Pink Floyd: The Endless River

Pink Floyd: The Endless RiverThe Endless River

Pink Floyd

If David Gilmore is to be believed, this is the end of Pink Floyd. And what an end it is. Some of it ambient. Some of it loud and psychedelic. All of it Floyd in a way A Momentary Lapse of Reason tried to be in 1987.

This album is Floyd more in how it differs from previous work than how similar it is. In the late 1960s, the band tried an album of long-form suites called Umma Gumma in the wake of Syd Barrett’s breakdown and departure. Ironically, Barrett’s solo work proved to be more coherent and interesting, but then the remaining four Floyds still did not know what Pink Floyd was without their eccentric front man. Building on work left over from The Division Bell and around the late Rick Wright’s keyboard work, David Gilmore and Nick Mason revisit the Umma Gumma concept to tell the story, mostly without lyrics, of a band called Pink Floyd. There have been Syd Barrett albums by Floyd and Roger Waters albums and David Gilmore albums, all with Nick Mason weaving some of the sonic flourishes through it from Meddle on until now. There has never really been a Rick Wright album. As “Side 1” (really, the first three pieces) shows, Wish You Were Here came closest. There are keyboard phrases that hearken back to “Shine On You Crazy Diamond,” really Wright’s greatest performance with Floyd.

“Side 2,” or the second trio of songs, goes all the way back to the Barrett era and Atom Heart Mother and makes one wonder if Waters sat in listening to the finished recording splitting some herb with his former bandmates. My first thought on hearing the album was that Barrett was actually louder on this album than Wright, and Wright’s fingerprints are all over this, six years after his death and 44 years after Barrett recorded his last note.

Even Waters is present in the bass work, some of which is played by Wright’s son-in-law and Gilmore-era bassist Guy Pratt. Instead of pretending he quit the band in a fit of rage, Gilmore and Mason are telling his part of the story. In interviews, Waters is gracious about his absence. Whereas he once railed against the Gilmore/Wright version of Floyd as a fraud, he simply laughs and says, “I left Pink Floyd in 1985.” (Though he and Mason have voiced a desire for one last bow following the 2005 Live 8 performance.)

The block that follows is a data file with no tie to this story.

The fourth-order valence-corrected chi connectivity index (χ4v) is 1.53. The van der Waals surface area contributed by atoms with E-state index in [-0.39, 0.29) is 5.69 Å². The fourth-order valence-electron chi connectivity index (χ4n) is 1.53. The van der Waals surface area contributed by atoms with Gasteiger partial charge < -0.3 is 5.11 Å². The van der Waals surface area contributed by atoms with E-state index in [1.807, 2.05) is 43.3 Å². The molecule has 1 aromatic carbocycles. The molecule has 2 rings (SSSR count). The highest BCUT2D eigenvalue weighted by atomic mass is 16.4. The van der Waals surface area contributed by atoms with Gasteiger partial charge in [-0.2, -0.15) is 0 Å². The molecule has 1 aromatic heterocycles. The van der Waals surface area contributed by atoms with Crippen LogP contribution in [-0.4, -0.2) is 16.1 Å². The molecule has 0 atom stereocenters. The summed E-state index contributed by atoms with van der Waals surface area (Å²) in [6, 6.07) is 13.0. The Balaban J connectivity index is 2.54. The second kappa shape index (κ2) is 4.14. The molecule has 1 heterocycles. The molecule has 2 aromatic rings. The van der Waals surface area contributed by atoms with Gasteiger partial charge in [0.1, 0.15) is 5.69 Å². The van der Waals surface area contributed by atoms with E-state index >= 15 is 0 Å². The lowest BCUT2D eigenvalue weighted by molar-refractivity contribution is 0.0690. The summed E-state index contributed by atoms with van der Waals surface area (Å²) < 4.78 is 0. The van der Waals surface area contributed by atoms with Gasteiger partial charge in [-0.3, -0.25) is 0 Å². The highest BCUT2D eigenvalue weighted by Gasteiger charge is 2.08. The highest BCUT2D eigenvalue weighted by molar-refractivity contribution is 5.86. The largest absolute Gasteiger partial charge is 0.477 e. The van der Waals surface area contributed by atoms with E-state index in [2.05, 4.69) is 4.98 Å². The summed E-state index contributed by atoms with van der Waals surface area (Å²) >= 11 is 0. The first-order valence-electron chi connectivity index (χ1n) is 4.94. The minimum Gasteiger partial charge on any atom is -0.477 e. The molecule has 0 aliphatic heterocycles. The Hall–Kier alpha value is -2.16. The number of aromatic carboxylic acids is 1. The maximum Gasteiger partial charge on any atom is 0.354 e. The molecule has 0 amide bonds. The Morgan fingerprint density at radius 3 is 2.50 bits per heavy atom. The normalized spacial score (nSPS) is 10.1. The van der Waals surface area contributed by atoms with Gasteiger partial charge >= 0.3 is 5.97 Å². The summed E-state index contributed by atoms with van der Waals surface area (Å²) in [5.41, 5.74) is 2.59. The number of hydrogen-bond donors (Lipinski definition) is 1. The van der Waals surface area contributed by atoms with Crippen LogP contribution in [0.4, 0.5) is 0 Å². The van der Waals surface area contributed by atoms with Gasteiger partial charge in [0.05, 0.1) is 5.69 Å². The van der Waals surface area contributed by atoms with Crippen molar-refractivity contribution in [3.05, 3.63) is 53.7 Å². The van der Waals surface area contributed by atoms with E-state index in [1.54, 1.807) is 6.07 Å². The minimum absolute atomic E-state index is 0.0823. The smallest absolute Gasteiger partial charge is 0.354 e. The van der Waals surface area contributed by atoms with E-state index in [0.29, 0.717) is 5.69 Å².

Many have said it stopped being Floyd when Waters quit in 1985. He, Gilmore, and Mason would disagree. Since his death in 2008, the trio has acknowledged that Wright was the actual essential member. 1983’s Wright-less The Final Cut was essentially a Waters solo album. 1987’s A Momentary Lapse of Reason was written with the idea bringing Wright back, but lacked something that did not bring back all the fans. The Division Bell saw a return to the thematic and musical coherence of albums from Dark Side of the Moon through Animals, but ultimately left many Floyd fans unsatisfied.

The Endless River acknowledges all that was Pink Floyd in all its many incarnations. It’s not a radio-friendly album, and maybe that’s why this coda may be one of the band’s best efforts. It’s all Floyd in 53 minutes that quotes the past without being derivative of it.


Chimp playing piano

Photo: Mr. Bunndini, flagged for reuse.

Let’s be honest. We kid about the bass player getting no respect, but tell me who got more groupies. John Entwistle? Or Rick Wakeman? OK, Rick’s had four heart attacks before he reached 30, so bad example. But still, the keyboard player in rock gets no respect. Oh, we point at the real standouts – Wakeman, Keith Emerson, Deep Purple’s Jon Lord – but do you remember the ones who didn’t play some other instrument? Or sang lead?